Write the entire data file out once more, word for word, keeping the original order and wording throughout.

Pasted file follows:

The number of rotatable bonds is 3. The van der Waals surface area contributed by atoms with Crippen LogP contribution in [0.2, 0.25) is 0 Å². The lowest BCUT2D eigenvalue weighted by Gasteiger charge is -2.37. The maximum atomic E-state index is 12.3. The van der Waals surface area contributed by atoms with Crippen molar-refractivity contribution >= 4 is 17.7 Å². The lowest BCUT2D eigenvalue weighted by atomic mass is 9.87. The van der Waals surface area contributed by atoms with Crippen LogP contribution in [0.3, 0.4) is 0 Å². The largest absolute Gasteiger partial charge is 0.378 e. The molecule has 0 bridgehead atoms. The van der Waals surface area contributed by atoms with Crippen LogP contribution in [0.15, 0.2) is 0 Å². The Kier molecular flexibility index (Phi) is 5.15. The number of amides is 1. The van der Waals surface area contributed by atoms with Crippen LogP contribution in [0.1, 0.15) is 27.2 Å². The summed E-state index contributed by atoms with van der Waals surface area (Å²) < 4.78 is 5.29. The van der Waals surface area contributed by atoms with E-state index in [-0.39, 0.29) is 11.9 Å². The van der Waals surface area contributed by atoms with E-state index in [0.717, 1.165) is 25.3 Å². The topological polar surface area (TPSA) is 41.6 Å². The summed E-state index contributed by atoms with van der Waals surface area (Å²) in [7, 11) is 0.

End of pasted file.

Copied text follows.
The number of rotatable bonds is 3. The van der Waals surface area contributed by atoms with Crippen LogP contribution in [0.2, 0.25) is 0 Å². The lowest BCUT2D eigenvalue weighted by Gasteiger charge is -2.37. The maximum atomic E-state index is 12.3. The van der Waals surface area contributed by atoms with Crippen molar-refractivity contribution >= 4 is 17.7 Å². The lowest BCUT2D eigenvalue weighted by atomic mass is 9.87. The van der Waals surface area contributed by atoms with Crippen LogP contribution in [0.3, 0.4) is 0 Å². The largest absolute Gasteiger partial charge is 0.378 e. The molecule has 0 bridgehead atoms. The van der Waals surface area contributed by atoms with Crippen LogP contribution in [0.15, 0.2) is 0 Å². The Kier molecular flexibility index (Phi) is 5.15. The number of amides is 1. The van der Waals surface area contributed by atoms with Crippen LogP contribution in [0.1, 0.15) is 27.2 Å². The summed E-state index contributed by atoms with van der Waals surface area (Å²) < 4.78 is 5.29. The van der Waals surface area contributed by atoms with E-state index in [-0.39, 0.29) is 11.9 Å². The van der Waals surface area contributed by atoms with E-state index in [0.717, 1.165) is 25.3 Å². The topological polar surface area (TPSA) is 41.6 Å². The summed E-state index contributed by atoms with van der Waals surface area (Å²) in [7, 11) is 0.